Medicines crisis in Europe: Which medicines are in short supply and why?
Pharmacies in Europe are reporting critical drug shortages.
In Britain, experts have called the shortage of amoxicillin very worrying as the country experiences a severe Strep A infection that has already killed nine children.
Health professionals are also warning of possible shortages in other European countries such as Italy, as well as in Canada and the United States.
In France, the government has admitted that supplies were low for both amoxicillin and the common drug paracetamol.
Emma, a mother of two in Lyon, says she went to six different pharmacies at the end of November before finding amoxicillin (an antibiotic) to clear up her three-year-old son's ear infection.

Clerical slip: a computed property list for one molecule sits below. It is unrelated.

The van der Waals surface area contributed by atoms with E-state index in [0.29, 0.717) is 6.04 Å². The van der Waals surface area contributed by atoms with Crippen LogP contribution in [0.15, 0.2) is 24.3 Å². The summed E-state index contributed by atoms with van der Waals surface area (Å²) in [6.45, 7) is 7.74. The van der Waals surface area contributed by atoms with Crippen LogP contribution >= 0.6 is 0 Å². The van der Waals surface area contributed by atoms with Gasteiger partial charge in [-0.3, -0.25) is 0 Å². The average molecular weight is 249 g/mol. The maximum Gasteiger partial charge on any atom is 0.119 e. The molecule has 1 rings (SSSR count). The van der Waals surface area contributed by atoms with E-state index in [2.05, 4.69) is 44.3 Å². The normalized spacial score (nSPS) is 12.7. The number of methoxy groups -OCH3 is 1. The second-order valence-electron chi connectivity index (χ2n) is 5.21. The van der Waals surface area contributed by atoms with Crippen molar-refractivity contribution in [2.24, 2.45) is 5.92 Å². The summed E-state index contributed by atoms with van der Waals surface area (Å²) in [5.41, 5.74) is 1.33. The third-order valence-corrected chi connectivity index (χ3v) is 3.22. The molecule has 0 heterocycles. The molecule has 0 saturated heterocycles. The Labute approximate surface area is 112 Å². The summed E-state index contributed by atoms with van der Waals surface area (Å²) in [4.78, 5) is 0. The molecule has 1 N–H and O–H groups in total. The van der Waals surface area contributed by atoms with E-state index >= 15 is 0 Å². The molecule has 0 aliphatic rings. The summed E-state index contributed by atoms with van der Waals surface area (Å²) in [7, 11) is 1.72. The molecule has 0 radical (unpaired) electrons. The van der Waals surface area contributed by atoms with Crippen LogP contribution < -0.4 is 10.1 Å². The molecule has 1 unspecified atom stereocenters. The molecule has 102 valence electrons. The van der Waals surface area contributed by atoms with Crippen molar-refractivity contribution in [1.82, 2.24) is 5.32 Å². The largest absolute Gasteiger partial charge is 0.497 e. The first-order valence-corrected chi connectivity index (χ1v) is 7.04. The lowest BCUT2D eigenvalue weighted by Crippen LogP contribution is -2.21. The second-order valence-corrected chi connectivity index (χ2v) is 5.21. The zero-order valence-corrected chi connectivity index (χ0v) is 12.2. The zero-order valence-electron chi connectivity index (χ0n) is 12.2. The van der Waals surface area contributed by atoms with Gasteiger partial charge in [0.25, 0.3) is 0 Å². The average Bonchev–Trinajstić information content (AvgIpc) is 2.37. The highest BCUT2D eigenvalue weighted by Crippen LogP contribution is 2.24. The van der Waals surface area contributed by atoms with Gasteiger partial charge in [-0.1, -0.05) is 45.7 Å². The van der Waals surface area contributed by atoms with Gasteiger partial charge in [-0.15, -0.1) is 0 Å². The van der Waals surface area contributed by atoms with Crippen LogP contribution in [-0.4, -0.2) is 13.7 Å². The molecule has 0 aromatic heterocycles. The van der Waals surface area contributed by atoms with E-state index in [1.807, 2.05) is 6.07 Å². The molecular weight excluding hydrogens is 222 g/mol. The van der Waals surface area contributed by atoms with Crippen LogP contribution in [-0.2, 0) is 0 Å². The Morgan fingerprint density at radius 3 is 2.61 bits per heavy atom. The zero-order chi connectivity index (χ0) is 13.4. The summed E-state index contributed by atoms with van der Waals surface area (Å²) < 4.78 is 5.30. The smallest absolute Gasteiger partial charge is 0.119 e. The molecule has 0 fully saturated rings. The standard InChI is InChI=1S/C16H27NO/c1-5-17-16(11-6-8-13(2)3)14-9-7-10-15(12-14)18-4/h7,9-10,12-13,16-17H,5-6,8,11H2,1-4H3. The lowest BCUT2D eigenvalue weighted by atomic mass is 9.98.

The phenomenon is not new, but has worsened with the COVID-19 pandemic and the war in Ukraine, experts say.
What medicines are affected?
In the UK, pharmacies are sounding the alarm about amoxicillin, one of the most common antibiotics prescribed to children.
Over the summer, the UK also experienced shortages of several diabetes medicines, while aripiprazole, a drug prescribed for several psychiatric conditions including schizophrenia, bipolar disorder and severe autism, was also in short supply.
In France, paracetamol has been affected, so much so that the authorities have recommended that pharmacists sell no more than two boxes per patient. Short supplies of some diabetes drugs have also been reported.
In Ireland, more than 180 products were in short supply in September, according to Medicines for Ireland.